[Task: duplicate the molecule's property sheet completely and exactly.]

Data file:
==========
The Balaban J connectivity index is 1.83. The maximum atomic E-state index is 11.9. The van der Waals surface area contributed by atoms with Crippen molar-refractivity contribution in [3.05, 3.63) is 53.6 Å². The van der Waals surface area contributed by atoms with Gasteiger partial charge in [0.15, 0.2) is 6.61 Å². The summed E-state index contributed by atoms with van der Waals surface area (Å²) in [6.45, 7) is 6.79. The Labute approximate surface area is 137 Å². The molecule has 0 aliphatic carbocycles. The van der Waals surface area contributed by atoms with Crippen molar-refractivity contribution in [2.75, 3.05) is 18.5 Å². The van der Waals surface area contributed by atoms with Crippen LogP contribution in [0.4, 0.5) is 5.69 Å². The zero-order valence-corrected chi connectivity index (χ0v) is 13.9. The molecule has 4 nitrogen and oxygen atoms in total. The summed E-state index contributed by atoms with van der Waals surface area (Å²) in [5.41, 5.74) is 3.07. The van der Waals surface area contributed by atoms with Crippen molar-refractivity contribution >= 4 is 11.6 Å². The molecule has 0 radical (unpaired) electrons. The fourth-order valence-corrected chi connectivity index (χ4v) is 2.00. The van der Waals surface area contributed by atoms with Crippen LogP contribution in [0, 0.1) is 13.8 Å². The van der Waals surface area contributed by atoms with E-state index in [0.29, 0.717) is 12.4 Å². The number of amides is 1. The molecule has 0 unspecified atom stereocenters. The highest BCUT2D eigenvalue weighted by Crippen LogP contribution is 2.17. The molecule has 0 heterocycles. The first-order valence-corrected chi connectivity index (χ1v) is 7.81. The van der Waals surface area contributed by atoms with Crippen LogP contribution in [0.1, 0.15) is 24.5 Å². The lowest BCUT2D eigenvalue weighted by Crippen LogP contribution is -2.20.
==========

The Balaban J connectivity index is 1.83. The maximum atomic E-state index is 11.9. The van der Waals surface area contributed by atoms with Crippen molar-refractivity contribution in [3.05, 3.63) is 53.6 Å². The van der Waals surface area contributed by atoms with Gasteiger partial charge in [0.15, 0.2) is 6.61 Å². The summed E-state index contributed by atoms with van der Waals surface area (Å²) in [6.45, 7) is 6.79. The Labute approximate surface area is 137 Å². The molecule has 0 aliphatic carbocycles. The van der Waals surface area contributed by atoms with Crippen molar-refractivity contribution in [2.75, 3.05) is 18.5 Å². The van der Waals surface area contributed by atoms with Crippen LogP contribution in [0.4, 0.5) is 5.69 Å². The zero-order valence-corrected chi connectivity index (χ0v) is 13.9. The molecule has 4 nitrogen and oxygen atoms in total. The summed E-state index contributed by atoms with van der Waals surface area (Å²) in [5.41, 5.74) is 3.07. The van der Waals surface area contributed by atoms with Crippen molar-refractivity contribution >= 4 is 11.6 Å². The molecule has 0 radical (unpaired) electrons. The fourth-order valence-corrected chi connectivity index (χ4v) is 2.00. The van der Waals surface area contributed by atoms with Crippen LogP contribution in [0, 0.1) is 13.8 Å². The van der Waals surface area contributed by atoms with E-state index in [0.29, 0.717) is 12.4 Å². The number of amides is 1. The molecule has 0 unspecified atom stereocenters. The highest BCUT2D eigenvalue weighted by Crippen LogP contribution is 2.17. The molecule has 0 heterocycles. The first-order valence-corrected chi connectivity index (χ1v) is 7.81. The van der Waals surface area contributed by atoms with Crippen LogP contribution in [0.1, 0.15) is 24.5 Å². The lowest BCUT2D eigenvalue weighted by Crippen LogP contribution is -2.20.